Arthur H. Vandenberg
American Foreign Policy
January 10, 1945
In January 1945, near the end of World War II and 17 years into his Senate career, Republican Arthur H. Vandenberg surprised the Senate with a speech that marked a dramatic change from his previously isolationist approach to foreign policy.
A former editor and publisher of the Grand Rapids (Michigan) Herald, and an ardent nationalist, Vandenberg had supported President Woodrow Wilson's proposal to establish a League of Nations in 1919, but he drifted toward isolationism after a visit to Europe in 1935 convinced him that war was inevitable. The acknowledged but unofficial spokesman of Senate Republicans on foreign policy matters, he advocated strict neutrality and a rigid arms embargo to prevent American involvement in the war. He was a resolute "constitutionalist" and an ardent opponent of Franklin D. Roosevelt's second New Deal, consistently voting against any measure that would enhance the president's discretion in the conduct of foreign affairs.
Vandenberg began to moderate his isolationist stance after Japanese forces bombed Pearl Harbor on December 7, 1941, but remained bitterly partisan, placing much of the blame for "Roosevelt's private war" on the president's "secret diplomacy which pointed straight toward war for many months preceding" the attack. Roosevelt, in turn, rebuffed Vandenberg's efforts to promote a bipartisan foreign policy.
In the fall of 1943, both the Senate and the House of Representatives approved resolutions calling for United States involvement in an international peacekeeping organization to be established after the war. But Roosevelt, whose failure to consult the Senate on foreign policy matters alienated even his most loyal supporters, refused to reveal his postwar agenda. Senators on both sides of the aisle became increasingly frustrated as the February 1945 Yalta Conference approached and the president maintained his silence. Advocates of an international organization to prevent future conflicts feared that Vandenberg would scuttle any settlement that demanded of the United States an active role in the postwar peacekeeping effort.
Vandenberg broke the stalemate on January 10, 1945, with an address that paved the way for a bipartisan postwar foreign policy. He had initially planned to deliver "a sharp criticism of Stalin," recalled New York Times correspondent James B. Reston, who reviewed Vandenberg's draft at the senator's request, but he was apparently persuaded by Reston's argument that "the only possible remedy" for Stalin's determination "to protect his country from the revival of German power" was "a postwar treaty of alliance" among the Allied powers "to oppose any future German aggression that would threaten the peace of the world." Vandenberg also requested comment from Blair Moody and Jay G. Hayden of the Detroit News before he rose "in [the] spirit of anxious humility" to inform the Senate that "there are critical moments in the life of every nation which call for the straightest, the plainest and the most courageous thinking of which we are capable. We confront such a moment now."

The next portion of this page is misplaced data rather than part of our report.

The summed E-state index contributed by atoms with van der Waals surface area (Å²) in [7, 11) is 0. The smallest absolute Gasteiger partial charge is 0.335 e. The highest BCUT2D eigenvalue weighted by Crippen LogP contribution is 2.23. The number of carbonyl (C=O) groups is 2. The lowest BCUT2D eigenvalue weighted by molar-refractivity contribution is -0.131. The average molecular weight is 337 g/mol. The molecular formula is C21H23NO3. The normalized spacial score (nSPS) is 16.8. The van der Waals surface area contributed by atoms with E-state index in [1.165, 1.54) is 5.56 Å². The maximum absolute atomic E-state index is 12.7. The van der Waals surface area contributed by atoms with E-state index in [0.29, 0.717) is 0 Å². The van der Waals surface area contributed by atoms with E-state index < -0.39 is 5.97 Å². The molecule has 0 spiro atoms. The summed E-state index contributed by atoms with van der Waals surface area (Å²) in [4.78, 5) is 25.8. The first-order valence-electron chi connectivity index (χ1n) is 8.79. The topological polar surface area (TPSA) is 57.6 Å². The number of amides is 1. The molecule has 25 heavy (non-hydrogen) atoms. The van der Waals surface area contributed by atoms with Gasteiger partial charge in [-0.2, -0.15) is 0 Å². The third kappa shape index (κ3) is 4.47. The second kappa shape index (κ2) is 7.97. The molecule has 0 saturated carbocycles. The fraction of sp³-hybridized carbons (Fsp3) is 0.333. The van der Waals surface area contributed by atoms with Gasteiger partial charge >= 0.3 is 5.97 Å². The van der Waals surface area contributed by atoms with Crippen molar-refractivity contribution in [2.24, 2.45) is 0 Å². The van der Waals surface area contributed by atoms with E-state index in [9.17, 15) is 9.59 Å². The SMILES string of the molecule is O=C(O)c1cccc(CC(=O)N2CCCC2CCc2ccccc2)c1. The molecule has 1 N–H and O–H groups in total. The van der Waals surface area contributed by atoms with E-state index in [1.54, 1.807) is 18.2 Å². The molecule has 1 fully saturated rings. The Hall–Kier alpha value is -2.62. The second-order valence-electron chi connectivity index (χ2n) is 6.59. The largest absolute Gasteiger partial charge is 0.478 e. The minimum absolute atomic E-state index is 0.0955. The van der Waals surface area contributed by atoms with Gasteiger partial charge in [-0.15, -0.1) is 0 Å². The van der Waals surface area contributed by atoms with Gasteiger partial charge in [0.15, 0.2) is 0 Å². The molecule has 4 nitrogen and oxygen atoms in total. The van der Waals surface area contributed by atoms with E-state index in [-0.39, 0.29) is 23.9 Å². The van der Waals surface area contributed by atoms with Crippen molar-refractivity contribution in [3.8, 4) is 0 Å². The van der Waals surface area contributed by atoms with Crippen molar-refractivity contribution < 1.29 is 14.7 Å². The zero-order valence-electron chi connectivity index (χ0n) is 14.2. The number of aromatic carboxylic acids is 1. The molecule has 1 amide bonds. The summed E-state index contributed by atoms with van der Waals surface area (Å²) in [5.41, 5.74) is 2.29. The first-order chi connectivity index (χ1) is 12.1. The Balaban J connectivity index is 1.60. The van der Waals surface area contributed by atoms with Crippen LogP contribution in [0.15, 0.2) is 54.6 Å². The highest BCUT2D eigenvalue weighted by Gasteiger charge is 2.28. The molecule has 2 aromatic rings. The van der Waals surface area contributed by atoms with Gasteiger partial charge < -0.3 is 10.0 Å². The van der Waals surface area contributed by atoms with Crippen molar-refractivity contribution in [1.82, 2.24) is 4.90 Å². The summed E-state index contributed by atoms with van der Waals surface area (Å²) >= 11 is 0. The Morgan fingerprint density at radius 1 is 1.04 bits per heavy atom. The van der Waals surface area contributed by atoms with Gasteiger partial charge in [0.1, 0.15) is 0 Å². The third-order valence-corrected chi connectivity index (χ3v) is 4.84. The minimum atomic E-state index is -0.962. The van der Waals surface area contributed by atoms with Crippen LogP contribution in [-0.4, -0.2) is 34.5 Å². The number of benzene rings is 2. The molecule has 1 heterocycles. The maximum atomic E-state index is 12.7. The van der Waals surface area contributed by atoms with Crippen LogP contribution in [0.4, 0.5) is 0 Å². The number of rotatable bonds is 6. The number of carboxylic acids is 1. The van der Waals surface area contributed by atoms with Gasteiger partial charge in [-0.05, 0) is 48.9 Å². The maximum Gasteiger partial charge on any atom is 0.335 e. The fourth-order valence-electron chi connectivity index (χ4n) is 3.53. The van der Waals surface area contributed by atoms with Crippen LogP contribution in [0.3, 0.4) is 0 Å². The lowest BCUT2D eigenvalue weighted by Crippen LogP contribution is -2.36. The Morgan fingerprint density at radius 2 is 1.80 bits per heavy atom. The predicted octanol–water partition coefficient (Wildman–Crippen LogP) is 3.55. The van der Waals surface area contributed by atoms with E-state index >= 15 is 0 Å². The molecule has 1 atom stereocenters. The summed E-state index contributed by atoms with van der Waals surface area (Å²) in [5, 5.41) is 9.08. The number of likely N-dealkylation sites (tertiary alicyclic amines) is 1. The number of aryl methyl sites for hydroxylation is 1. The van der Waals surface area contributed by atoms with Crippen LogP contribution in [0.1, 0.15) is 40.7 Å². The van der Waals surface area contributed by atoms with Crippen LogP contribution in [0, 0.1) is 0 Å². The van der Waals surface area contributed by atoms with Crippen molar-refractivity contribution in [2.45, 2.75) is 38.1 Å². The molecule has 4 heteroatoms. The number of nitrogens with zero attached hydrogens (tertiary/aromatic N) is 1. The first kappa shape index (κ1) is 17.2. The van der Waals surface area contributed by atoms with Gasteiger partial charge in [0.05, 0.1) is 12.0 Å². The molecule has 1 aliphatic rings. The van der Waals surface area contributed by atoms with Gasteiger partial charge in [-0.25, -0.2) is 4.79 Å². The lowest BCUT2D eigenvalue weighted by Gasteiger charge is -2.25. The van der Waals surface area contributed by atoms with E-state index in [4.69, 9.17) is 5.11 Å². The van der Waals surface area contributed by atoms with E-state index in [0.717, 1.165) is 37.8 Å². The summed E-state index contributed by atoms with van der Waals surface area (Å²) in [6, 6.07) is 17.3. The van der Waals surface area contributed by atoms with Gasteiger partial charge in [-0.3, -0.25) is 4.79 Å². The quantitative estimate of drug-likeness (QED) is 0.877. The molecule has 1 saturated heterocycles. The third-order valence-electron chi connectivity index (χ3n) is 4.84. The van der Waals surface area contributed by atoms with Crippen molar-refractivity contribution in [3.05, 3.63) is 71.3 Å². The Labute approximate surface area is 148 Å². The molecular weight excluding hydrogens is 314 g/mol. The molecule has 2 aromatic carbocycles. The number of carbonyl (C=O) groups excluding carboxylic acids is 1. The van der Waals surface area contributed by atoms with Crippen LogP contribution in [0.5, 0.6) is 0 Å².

Senators and spectators in the galleries listened for 30 minutes as Vandenberg—in Reston's words, "a big, loud, vain, and self-important man, who could strut sitting down," whose "written statements were masterpieces of confusion"—declared that, although he had once "believed in our own self-reliance," the "gory science of mass murder" had transformed modern warfare into "an all-consuming juggernaut." "I do not believe," he reasoned, "that any nation hereafter can immunize itself by its own exclusive action." Restraining himself from condemning Stalin's plan to erect "a surrounding circle of buffer states" around the Soviet Union to prevent a resurgence of German aggression, he suggested "collective security" as an alternative approach. To Roosevelt's surprise, the Michigan Republican offered an "olive branch" to promote a closer working relationship between president and Congress: "we can agree," he conceded, "that we do not ever want an instant's hesitation or doubt about our military cooperation in the peremptory use of force…to keep Germany and Japan demilitarized." But "there should be no more need to refer any such action back to Congress than that Congress should expect to pass upon battle plans today. The commander in chief should have instant power to act, and he should act."
The resoundingly favorable response from the press, and from senators of both parties, somewhat overwhelmed Vandenberg, who later explained his remarks with the self-effacing comment that "I felt that things were drifting.…Somebody had to say something, and I felt it could be more effectively said by a member of the opposition." His speech did not, as Reston later observed, "change the views of the American people…It was the warm and, in his experience, unprecedented reception of that speech by the American people that changed him. Nothing that he had ever said on the Senate floor before that time produced such a response, and it wasn't that his proposals were particularly new.…Only when Vandenberg, the symbol of isolation, came forward with the idea did it become a major factor in American and world politics."
Vandenberg was, in the words of historian Wayne S. Cole, "on the way to the pinnacle of his career." Roosevelt looked upon his former adversary with newfound respect, appointing him a delegate to the United Nations Conference on International Organization that convened in San Francisco on April 25, 1945. Vandenberg served as a delegate to the 1946 United Nations Assembly and represented the United States at the Rio de Janeiro Pan American Conference the following year. He was reelected to the Senate in 1946, serving until his death in 1951. The Senate approved the United Nations Charter on July 28, 1945, by a vote of 89 to 2.